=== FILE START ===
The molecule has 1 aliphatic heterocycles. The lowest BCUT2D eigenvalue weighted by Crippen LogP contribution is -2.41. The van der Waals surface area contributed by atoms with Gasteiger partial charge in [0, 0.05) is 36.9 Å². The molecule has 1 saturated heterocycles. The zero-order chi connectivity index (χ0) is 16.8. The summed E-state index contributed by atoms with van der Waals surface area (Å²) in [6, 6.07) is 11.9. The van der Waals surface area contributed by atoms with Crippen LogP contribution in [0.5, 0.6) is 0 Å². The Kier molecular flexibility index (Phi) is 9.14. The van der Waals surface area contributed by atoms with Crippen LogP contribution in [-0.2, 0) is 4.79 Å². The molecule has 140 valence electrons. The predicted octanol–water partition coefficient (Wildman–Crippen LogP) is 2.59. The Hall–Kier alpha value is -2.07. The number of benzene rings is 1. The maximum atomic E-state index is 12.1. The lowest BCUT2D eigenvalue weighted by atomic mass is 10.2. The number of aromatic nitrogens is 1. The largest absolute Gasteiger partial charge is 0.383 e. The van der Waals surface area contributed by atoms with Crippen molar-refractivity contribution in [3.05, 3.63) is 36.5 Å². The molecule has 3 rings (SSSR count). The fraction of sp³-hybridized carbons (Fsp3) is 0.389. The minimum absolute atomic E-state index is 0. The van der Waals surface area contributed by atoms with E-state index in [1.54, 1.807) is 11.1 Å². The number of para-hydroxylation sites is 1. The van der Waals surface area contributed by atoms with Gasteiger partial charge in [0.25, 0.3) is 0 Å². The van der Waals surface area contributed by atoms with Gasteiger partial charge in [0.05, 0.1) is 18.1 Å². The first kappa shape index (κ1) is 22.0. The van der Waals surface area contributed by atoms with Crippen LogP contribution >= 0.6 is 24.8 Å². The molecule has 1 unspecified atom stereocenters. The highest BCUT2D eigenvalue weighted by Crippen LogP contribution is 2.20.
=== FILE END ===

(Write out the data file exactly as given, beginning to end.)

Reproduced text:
The molecule has 1 aliphatic heterocycles. The lowest BCUT2D eigenvalue weighted by Crippen LogP contribution is -2.41. The van der Waals surface area contributed by atoms with Gasteiger partial charge in [0, 0.05) is 36.9 Å². The molecule has 1 saturated heterocycles. The zero-order chi connectivity index (χ0) is 16.8. The summed E-state index contributed by atoms with van der Waals surface area (Å²) in [6, 6.07) is 11.9. The van der Waals surface area contributed by atoms with Crippen LogP contribution in [0.5, 0.6) is 0 Å². The Kier molecular flexibility index (Phi) is 9.14. The van der Waals surface area contributed by atoms with Crippen LogP contribution in [-0.2, 0) is 4.79 Å². The molecule has 140 valence electrons. The predicted octanol–water partition coefficient (Wildman–Crippen LogP) is 2.59. The Hall–Kier alpha value is -2.07. The number of benzene rings is 1. The maximum atomic E-state index is 12.1. The lowest BCUT2D eigenvalue weighted by atomic mass is 10.2. The number of aromatic nitrogens is 1. The largest absolute Gasteiger partial charge is 0.383 e. The van der Waals surface area contributed by atoms with Crippen molar-refractivity contribution in [3.05, 3.63) is 36.5 Å². The molecule has 3 rings (SSSR count). The fraction of sp³-hybridized carbons (Fsp3) is 0.389. The minimum absolute atomic E-state index is 0. The van der Waals surface area contributed by atoms with E-state index in [1.54, 1.807) is 11.1 Å². The number of para-hydroxylation sites is 1. The van der Waals surface area contributed by atoms with Gasteiger partial charge in [0.25, 0.3) is 0 Å². The van der Waals surface area contributed by atoms with Gasteiger partial charge in [0.05, 0.1) is 18.1 Å². The first kappa shape index (κ1) is 22.0. The van der Waals surface area contributed by atoms with Crippen LogP contribution >= 0.6 is 24.8 Å². The molecule has 1 unspecified atom stereocenters. The highest BCUT2D eigenvalue weighted by Crippen LogP contribution is 2.20.